The topic of sex and dementia is one I have been thinking about writing on for some time, and now seems the right time to post something about it. Many have written and talked about people with dementia and sexuality, including writing articles and books about it, but so far, I have not found very much actually written by the cohort it relates to, that is, people with dementia.
I suspect it is time people with dementia speak up, and when I did speak up about the exclusion of people with dementia on a panel about sex and dementia at Risky Business, the HammondCare conference in 2014, I was not treated well (by some) for speaking up about it. But, it is right we are involved, and have a voice on this topic. After all, it is the most intimate part of our lives.
There is a conference coming up soon in Melbourne, sponsored by COTA and Alzheimer’s Australia Victoria on sex and dementia, and still, after much prompting, there has been no announcement of a speaker living with dementia, invited as a plenary speaker on this topic. Of course, I will keep advocating for one to be invited.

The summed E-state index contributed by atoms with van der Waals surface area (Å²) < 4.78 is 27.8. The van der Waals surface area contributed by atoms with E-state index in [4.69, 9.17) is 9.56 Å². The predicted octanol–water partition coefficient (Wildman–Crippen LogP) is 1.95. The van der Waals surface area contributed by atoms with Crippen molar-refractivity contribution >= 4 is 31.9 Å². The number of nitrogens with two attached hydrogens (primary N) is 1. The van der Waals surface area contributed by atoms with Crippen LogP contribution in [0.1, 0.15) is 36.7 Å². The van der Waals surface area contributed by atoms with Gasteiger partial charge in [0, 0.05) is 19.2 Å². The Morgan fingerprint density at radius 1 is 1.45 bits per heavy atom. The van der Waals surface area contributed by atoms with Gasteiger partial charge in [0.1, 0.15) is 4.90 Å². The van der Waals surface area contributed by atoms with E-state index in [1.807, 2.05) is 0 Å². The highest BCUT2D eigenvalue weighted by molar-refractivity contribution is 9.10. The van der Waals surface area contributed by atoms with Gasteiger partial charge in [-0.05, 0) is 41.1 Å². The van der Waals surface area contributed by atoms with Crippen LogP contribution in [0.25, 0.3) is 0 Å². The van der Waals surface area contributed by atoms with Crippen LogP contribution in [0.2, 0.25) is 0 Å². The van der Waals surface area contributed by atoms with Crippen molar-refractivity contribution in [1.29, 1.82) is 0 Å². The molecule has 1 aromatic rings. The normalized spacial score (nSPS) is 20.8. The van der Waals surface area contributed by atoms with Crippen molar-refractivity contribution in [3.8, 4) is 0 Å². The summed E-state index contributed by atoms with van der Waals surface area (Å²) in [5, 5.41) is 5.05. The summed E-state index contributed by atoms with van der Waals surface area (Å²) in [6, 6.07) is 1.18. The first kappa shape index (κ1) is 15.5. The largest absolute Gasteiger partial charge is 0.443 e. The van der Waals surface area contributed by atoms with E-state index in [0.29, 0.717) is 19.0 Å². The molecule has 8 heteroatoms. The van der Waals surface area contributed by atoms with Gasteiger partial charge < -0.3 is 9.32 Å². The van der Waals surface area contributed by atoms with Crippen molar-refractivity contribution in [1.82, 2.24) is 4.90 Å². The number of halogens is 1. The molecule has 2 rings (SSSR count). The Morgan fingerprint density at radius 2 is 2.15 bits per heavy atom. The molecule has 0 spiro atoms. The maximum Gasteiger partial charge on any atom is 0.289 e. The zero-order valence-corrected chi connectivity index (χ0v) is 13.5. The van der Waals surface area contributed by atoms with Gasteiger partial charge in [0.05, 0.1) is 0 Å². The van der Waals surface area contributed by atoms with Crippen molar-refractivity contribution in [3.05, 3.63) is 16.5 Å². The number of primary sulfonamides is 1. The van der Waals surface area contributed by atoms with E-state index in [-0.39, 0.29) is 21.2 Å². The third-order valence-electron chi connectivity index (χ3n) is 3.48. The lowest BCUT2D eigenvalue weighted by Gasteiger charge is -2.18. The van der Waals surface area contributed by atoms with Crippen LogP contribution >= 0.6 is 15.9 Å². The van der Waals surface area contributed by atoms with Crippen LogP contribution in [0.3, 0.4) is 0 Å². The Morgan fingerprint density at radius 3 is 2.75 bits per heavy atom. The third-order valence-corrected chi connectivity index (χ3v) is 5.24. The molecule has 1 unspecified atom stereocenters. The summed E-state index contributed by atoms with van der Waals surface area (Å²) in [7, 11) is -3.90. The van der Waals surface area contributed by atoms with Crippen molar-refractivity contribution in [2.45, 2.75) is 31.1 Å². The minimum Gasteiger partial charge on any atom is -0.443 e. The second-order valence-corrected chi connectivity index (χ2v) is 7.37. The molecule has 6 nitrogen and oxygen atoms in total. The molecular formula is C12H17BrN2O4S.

It seems unreasonable that people without dementia write and speak about this topic, with including us. It is one that is intimate, deeply personal and very private, and a topic that so many assumptions have been made about it and us.
Just because we have dementia does not mean we don’t want to have sex, although many people with dementia can stop wanting to have sex due to things such as losing their sense of self or the changed relationships brought on by the symptoms of dementia. I suspect my BUB wishes I had a type of dementia where I wanted sex more often, and perhaps was less inhibited… who knows!! This is a blog that is trying to talk about a very personal topic, and hence, is probably going to ramble on rather a lot. There is much to think about… and writing about it here, impacts him, so I have to be sensitive and careful.
I came across this article Better sex-and-dementia care call some time ago, and it is a useful read particularly as it highlights the lack of training of staff in this area, and how difficult it is for adult children of people with dementia to accept their parents may still want to have sex or be intimate in some way. Of course, if it is the husband or wife of a person in residential care, who has dementia and is being intimate with someone other than their partner, this is painful and challenging, and needs to be dealt with very sensitively.
But it is a hugely personal topic, and when it comes to sexuality and dementia, the only people who really can talk authentically about it are people with dementia and their (sexual) partners, married or otherwise. They [we] must be included in these conversations. It is a basic human right, and no organisation can be dementia friendly if they don’t include us in everything that matters to us, or affects us.
Without including us, the isolation, stigma, discrimination and the many myths of dementia simply continue…